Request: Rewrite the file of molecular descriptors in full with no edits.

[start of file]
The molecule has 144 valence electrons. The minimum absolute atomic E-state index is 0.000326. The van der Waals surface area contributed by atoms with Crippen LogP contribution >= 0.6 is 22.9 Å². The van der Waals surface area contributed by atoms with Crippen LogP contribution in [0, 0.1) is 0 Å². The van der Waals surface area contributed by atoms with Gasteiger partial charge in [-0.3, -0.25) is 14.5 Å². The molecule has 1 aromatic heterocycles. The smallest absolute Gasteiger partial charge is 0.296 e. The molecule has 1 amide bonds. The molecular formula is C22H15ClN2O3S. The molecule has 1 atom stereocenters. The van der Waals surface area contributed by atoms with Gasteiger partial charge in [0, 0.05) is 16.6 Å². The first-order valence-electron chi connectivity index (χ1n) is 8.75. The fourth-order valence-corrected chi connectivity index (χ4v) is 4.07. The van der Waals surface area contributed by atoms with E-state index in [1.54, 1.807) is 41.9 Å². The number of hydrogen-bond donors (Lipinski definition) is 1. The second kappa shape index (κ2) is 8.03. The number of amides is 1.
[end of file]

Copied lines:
The molecule has 144 valence electrons. The minimum absolute atomic E-state index is 0.000326. The van der Waals surface area contributed by atoms with Crippen LogP contribution >= 0.6 is 22.9 Å². The van der Waals surface area contributed by atoms with Crippen LogP contribution in [0, 0.1) is 0 Å². The van der Waals surface area contributed by atoms with Gasteiger partial charge in [-0.3, -0.25) is 14.5 Å². The molecule has 1 aromatic heterocycles. The smallest absolute Gasteiger partial charge is 0.296 e. The molecule has 1 amide bonds. The molecular formula is C22H15ClN2O3S. The molecule has 1 atom stereocenters. The van der Waals surface area contributed by atoms with Gasteiger partial charge in [0, 0.05) is 16.6 Å². The first-order valence-electron chi connectivity index (χ1n) is 8.75. The fourth-order valence-corrected chi connectivity index (χ4v) is 4.07. The van der Waals surface area contributed by atoms with E-state index in [1.54, 1.807) is 41.9 Å². The number of hydrogen-bond donors (Lipinski definition) is 1. The second kappa shape index (κ2) is 8.03. The number of amides is 1.